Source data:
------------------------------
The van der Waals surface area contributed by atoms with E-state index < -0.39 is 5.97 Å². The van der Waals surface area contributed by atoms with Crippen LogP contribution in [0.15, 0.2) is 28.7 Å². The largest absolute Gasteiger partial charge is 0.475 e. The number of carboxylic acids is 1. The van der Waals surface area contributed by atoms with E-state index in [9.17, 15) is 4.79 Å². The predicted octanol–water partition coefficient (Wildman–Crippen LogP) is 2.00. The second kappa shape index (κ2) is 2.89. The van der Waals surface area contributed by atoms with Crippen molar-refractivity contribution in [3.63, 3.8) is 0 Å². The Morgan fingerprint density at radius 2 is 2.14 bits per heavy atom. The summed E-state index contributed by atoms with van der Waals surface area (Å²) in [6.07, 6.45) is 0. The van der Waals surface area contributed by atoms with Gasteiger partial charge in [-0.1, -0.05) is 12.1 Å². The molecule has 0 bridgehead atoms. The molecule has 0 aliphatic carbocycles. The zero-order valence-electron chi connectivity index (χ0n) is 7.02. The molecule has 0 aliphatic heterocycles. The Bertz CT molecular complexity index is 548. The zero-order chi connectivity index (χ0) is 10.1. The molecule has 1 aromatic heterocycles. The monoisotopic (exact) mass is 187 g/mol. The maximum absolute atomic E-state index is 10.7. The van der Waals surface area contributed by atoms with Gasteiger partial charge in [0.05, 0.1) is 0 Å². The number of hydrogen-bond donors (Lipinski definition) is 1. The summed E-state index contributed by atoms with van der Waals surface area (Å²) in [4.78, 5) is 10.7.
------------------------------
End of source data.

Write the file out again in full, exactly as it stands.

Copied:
The van der Waals surface area contributed by atoms with E-state index < -0.39 is 5.97 Å². The van der Waals surface area contributed by atoms with Crippen LogP contribution in [0.15, 0.2) is 28.7 Å². The largest absolute Gasteiger partial charge is 0.475 e. The number of carboxylic acids is 1. The van der Waals surface area contributed by atoms with E-state index in [9.17, 15) is 4.79 Å². The predicted octanol–water partition coefficient (Wildman–Crippen LogP) is 2.00. The second kappa shape index (κ2) is 2.89. The van der Waals surface area contributed by atoms with Crippen molar-refractivity contribution in [3.63, 3.8) is 0 Å². The Morgan fingerprint density at radius 2 is 2.14 bits per heavy atom. The summed E-state index contributed by atoms with van der Waals surface area (Å²) in [6.07, 6.45) is 0. The van der Waals surface area contributed by atoms with Gasteiger partial charge in [-0.1, -0.05) is 12.1 Å². The molecule has 0 bridgehead atoms. The molecule has 0 aliphatic carbocycles. The zero-order valence-electron chi connectivity index (χ0n) is 7.02. The molecule has 0 aliphatic heterocycles. The Bertz CT molecular complexity index is 548. The zero-order chi connectivity index (χ0) is 10.1. The molecule has 1 aromatic heterocycles. The monoisotopic (exact) mass is 187 g/mol. The maximum absolute atomic E-state index is 10.7. The van der Waals surface area contributed by atoms with Gasteiger partial charge in [0.05, 0.1) is 0 Å². The number of hydrogen-bond donors (Lipinski definition) is 1. The summed E-state index contributed by atoms with van der Waals surface area (Å²) in [4.78, 5) is 10.7.